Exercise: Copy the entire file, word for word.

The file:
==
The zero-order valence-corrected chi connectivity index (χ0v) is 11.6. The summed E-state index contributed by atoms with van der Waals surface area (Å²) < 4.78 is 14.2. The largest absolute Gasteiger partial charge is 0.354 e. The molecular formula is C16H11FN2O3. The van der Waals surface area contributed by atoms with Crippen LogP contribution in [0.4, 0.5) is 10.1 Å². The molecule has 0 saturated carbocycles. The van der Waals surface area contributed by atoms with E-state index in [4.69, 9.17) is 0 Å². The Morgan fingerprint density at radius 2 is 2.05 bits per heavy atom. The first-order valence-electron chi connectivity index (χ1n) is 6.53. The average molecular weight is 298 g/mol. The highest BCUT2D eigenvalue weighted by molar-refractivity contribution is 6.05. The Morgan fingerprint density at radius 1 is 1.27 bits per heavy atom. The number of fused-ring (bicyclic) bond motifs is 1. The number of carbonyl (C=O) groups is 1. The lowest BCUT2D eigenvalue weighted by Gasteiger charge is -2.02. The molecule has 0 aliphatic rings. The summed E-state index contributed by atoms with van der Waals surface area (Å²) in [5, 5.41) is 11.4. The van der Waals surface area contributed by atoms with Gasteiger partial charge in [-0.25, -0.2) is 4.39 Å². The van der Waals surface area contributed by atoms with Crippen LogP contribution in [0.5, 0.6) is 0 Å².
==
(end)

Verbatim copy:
The zero-order valence-corrected chi connectivity index (χ0v) is 11.6. The summed E-state index contributed by atoms with van der Waals surface area (Å²) < 4.78 is 14.2. The largest absolute Gasteiger partial charge is 0.354 e. The molecular formula is C16H11FN2O3. The van der Waals surface area contributed by atoms with Crippen LogP contribution in [0.4, 0.5) is 10.1 Å². The molecule has 0 saturated carbocycles. The van der Waals surface area contributed by atoms with E-state index in [4.69, 9.17) is 0 Å². The Morgan fingerprint density at radius 2 is 2.05 bits per heavy atom. The first-order valence-electron chi connectivity index (χ1n) is 6.53. The average molecular weight is 298 g/mol. The highest BCUT2D eigenvalue weighted by molar-refractivity contribution is 6.05. The Morgan fingerprint density at radius 1 is 1.27 bits per heavy atom. The number of fused-ring (bicyclic) bond motifs is 1. The number of carbonyl (C=O) groups is 1. The lowest BCUT2D eigenvalue weighted by Gasteiger charge is -2.02. The molecule has 0 aliphatic rings. The summed E-state index contributed by atoms with van der Waals surface area (Å²) in [5, 5.41) is 11.4. The van der Waals surface area contributed by atoms with Gasteiger partial charge in [-0.25, -0.2) is 4.39 Å². The van der Waals surface area contributed by atoms with Crippen LogP contribution in [0.5, 0.6) is 0 Å².